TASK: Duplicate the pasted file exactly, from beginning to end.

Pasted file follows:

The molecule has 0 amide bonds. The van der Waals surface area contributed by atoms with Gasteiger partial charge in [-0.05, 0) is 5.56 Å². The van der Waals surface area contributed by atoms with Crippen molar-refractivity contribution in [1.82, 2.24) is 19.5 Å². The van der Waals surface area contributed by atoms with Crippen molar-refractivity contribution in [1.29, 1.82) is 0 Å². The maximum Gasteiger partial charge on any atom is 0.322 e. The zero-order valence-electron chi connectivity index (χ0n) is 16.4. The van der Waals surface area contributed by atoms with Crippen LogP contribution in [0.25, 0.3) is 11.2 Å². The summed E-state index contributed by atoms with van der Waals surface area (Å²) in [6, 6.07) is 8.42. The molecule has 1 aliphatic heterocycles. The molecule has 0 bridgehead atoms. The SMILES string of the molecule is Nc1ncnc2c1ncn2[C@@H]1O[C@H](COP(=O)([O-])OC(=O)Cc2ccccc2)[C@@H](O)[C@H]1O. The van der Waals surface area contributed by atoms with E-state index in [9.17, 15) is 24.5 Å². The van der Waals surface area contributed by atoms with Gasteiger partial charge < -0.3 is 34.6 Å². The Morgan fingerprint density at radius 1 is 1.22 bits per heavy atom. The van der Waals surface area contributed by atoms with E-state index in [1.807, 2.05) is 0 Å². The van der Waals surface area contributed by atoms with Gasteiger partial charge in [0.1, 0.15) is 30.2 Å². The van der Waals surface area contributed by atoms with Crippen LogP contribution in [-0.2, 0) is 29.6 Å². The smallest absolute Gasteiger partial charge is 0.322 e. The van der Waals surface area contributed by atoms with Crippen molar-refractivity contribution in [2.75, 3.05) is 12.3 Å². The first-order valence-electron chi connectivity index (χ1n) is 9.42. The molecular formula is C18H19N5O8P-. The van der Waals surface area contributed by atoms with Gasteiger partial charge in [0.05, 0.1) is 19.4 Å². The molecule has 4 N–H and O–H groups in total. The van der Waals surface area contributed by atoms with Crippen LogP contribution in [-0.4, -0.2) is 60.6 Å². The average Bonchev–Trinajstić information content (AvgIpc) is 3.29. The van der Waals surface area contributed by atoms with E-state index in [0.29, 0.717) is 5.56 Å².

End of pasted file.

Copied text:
The molecule has 0 amide bonds. The van der Waals surface area contributed by atoms with Gasteiger partial charge in [-0.05, 0) is 5.56 Å². The van der Waals surface area contributed by atoms with Crippen molar-refractivity contribution in [1.82, 2.24) is 19.5 Å². The van der Waals surface area contributed by atoms with Crippen molar-refractivity contribution in [1.29, 1.82) is 0 Å². The maximum Gasteiger partial charge on any atom is 0.322 e. The zero-order valence-electron chi connectivity index (χ0n) is 16.4. The van der Waals surface area contributed by atoms with Crippen LogP contribution in [0.25, 0.3) is 11.2 Å². The summed E-state index contributed by atoms with van der Waals surface area (Å²) in [6, 6.07) is 8.42. The molecule has 1 aliphatic heterocycles. The molecule has 0 bridgehead atoms. The SMILES string of the molecule is Nc1ncnc2c1ncn2[C@@H]1O[C@H](COP(=O)([O-])OC(=O)Cc2ccccc2)[C@@H](O)[C@H]1O. The van der Waals surface area contributed by atoms with E-state index in [9.17, 15) is 24.5 Å². The van der Waals surface area contributed by atoms with Gasteiger partial charge < -0.3 is 34.6 Å². The Morgan fingerprint density at radius 1 is 1.22 bits per heavy atom. The van der Waals surface area contributed by atoms with E-state index in [1.807, 2.05) is 0 Å². The van der Waals surface area contributed by atoms with Gasteiger partial charge in [0.1, 0.15) is 30.2 Å². The van der Waals surface area contributed by atoms with Crippen LogP contribution in [-0.2, 0) is 29.6 Å². The smallest absolute Gasteiger partial charge is 0.322 e. The van der Waals surface area contributed by atoms with Crippen molar-refractivity contribution in [2.75, 3.05) is 12.3 Å². The first-order valence-electron chi connectivity index (χ1n) is 9.42. The molecular formula is C18H19N5O8P-. The van der Waals surface area contributed by atoms with Gasteiger partial charge in [0.05, 0.1) is 19.4 Å². The molecule has 4 N–H and O–H groups in total. The van der Waals surface area contributed by atoms with Crippen LogP contribution in [-0.4, -0.2) is 60.6 Å². The average Bonchev–Trinajstić information content (AvgIpc) is 3.29. The van der Waals surface area contributed by atoms with E-state index in [0.29, 0.717) is 5.56 Å².